British Prime Minister Theresa May launches her Supreme Court challenge on Monday against a High Court ruling that she needs to seek parliamentary approval before triggering Article 50.
While Mrs May had indicated that she wanted to trigger Article 50, to begin the official negotiation process of leaving Europe, a challenge in the High Court led to three judges ruling that she needed the say-so of parliament to do so.
If the Supreme Court does agree with the High Court, then Mrs May’s timetable could be in trouble. Britain decided to leave Europe in the June referendum, but some politicians and media outlets are claiming that judges are deliberately trying to prevent the divorce from Europe.
In a case set to last four days, all 11 of the Supreme Court justices will be sitting on the panel. It is the first time that every one of the courts justices will have taken part in the same panel, and they are expected to announce their verdict in the New Year.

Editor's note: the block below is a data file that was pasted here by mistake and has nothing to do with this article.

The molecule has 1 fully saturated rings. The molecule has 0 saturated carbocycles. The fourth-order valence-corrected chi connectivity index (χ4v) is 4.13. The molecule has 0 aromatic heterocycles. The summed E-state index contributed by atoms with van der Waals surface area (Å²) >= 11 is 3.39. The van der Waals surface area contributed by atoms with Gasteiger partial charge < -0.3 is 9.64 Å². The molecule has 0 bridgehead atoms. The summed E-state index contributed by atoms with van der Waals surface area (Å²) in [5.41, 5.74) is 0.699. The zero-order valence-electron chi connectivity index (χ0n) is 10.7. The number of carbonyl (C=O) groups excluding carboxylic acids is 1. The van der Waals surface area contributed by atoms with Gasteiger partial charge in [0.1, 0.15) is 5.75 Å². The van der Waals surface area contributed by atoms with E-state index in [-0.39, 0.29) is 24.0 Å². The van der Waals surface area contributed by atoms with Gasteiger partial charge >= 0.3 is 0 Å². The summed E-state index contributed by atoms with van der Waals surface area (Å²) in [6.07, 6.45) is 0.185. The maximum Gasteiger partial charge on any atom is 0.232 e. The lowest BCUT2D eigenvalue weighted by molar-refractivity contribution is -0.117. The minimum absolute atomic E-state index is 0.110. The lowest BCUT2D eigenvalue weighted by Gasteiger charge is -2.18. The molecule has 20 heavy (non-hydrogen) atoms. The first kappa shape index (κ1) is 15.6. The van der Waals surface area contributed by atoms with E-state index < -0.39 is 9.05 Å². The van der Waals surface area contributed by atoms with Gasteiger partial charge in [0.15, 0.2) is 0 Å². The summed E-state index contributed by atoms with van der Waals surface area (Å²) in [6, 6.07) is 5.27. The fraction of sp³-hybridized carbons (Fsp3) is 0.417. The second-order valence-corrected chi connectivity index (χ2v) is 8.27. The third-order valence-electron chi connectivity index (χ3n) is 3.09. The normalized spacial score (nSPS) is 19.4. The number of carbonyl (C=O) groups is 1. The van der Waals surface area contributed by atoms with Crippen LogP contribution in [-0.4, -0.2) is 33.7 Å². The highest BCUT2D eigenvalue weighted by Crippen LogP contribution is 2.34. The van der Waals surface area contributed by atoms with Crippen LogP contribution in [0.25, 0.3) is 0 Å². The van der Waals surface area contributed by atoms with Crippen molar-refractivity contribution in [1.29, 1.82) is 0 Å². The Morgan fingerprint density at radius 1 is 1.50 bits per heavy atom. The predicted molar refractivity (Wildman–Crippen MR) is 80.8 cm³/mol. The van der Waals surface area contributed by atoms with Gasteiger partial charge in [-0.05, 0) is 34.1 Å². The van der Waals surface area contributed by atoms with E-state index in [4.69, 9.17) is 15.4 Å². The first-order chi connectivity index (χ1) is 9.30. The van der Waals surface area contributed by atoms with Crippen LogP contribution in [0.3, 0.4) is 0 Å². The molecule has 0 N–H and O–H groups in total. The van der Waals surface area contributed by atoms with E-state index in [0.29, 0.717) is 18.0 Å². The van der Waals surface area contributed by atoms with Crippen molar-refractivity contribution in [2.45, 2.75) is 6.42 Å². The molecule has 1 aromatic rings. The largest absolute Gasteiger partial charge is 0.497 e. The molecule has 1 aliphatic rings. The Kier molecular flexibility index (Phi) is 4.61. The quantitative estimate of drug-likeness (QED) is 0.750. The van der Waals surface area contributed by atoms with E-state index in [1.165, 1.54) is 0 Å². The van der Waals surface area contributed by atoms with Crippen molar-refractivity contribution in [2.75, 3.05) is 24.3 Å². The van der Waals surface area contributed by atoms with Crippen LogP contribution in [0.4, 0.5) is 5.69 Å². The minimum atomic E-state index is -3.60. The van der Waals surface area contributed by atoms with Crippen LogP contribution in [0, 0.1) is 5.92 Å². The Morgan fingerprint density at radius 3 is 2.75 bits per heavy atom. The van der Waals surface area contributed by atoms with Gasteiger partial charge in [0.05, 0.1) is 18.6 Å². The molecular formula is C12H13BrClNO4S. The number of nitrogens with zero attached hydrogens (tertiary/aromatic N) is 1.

Supreme Court Vice President Brenda Hale said the case would throw up complex questions about the constitutional relationship which exists between the government and parliament. She said she doubted there was a written constitution anywhere in the world which would provide the answers.
If Mrs May wins her appeal, she will be able to go ahead with the timetable she promised following the referendum. However, if she loses, then parliament could do everything possible to try to block Brexit altogether. Most MPs supported staying in Europe in the June referendum.
Analysts say that the more parliament is allowed to get involved, the less chance there is that Britain will make a hard exit from Europe in which it puts immigration control over access to the European single market.
The Liberal Democrats are even threatening to vote against Article 50 entirely unless Mrs May agrees to hold a further referendum once a final deal has been threshed out.